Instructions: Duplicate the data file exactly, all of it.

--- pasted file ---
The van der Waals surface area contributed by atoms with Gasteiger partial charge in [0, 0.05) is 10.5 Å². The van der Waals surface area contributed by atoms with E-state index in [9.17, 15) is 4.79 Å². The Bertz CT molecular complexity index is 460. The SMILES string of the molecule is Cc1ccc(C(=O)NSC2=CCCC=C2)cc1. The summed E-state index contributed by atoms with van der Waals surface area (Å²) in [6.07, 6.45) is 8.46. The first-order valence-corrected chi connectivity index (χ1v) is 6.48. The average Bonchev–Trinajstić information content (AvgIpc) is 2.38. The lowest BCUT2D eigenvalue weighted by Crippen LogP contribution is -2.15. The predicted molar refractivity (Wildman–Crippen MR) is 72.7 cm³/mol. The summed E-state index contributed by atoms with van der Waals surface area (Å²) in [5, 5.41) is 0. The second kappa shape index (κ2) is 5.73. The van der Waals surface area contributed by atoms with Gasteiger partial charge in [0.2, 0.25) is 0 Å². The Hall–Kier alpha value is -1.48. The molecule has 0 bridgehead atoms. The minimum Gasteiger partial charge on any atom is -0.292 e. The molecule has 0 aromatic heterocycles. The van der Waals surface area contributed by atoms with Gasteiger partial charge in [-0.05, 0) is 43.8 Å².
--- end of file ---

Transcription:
The van der Waals surface area contributed by atoms with Gasteiger partial charge in [0, 0.05) is 10.5 Å². The van der Waals surface area contributed by atoms with E-state index in [9.17, 15) is 4.79 Å². The Bertz CT molecular complexity index is 460. The SMILES string of the molecule is Cc1ccc(C(=O)NSC2=CCCC=C2)cc1. The summed E-state index contributed by atoms with van der Waals surface area (Å²) in [6.07, 6.45) is 8.46. The first-order valence-corrected chi connectivity index (χ1v) is 6.48. The average Bonchev–Trinajstić information content (AvgIpc) is 2.38. The lowest BCUT2D eigenvalue weighted by Crippen LogP contribution is -2.15. The predicted molar refractivity (Wildman–Crippen MR) is 72.7 cm³/mol. The summed E-state index contributed by atoms with van der Waals surface area (Å²) in [5, 5.41) is 0. The second kappa shape index (κ2) is 5.73. The van der Waals surface area contributed by atoms with Gasteiger partial charge in [0.2, 0.25) is 0 Å². The Hall–Kier alpha value is -1.48. The molecule has 0 bridgehead atoms. The minimum Gasteiger partial charge on any atom is -0.292 e. The molecule has 0 aromatic heterocycles. The van der Waals surface area contributed by atoms with Gasteiger partial charge in [-0.05, 0) is 43.8 Å².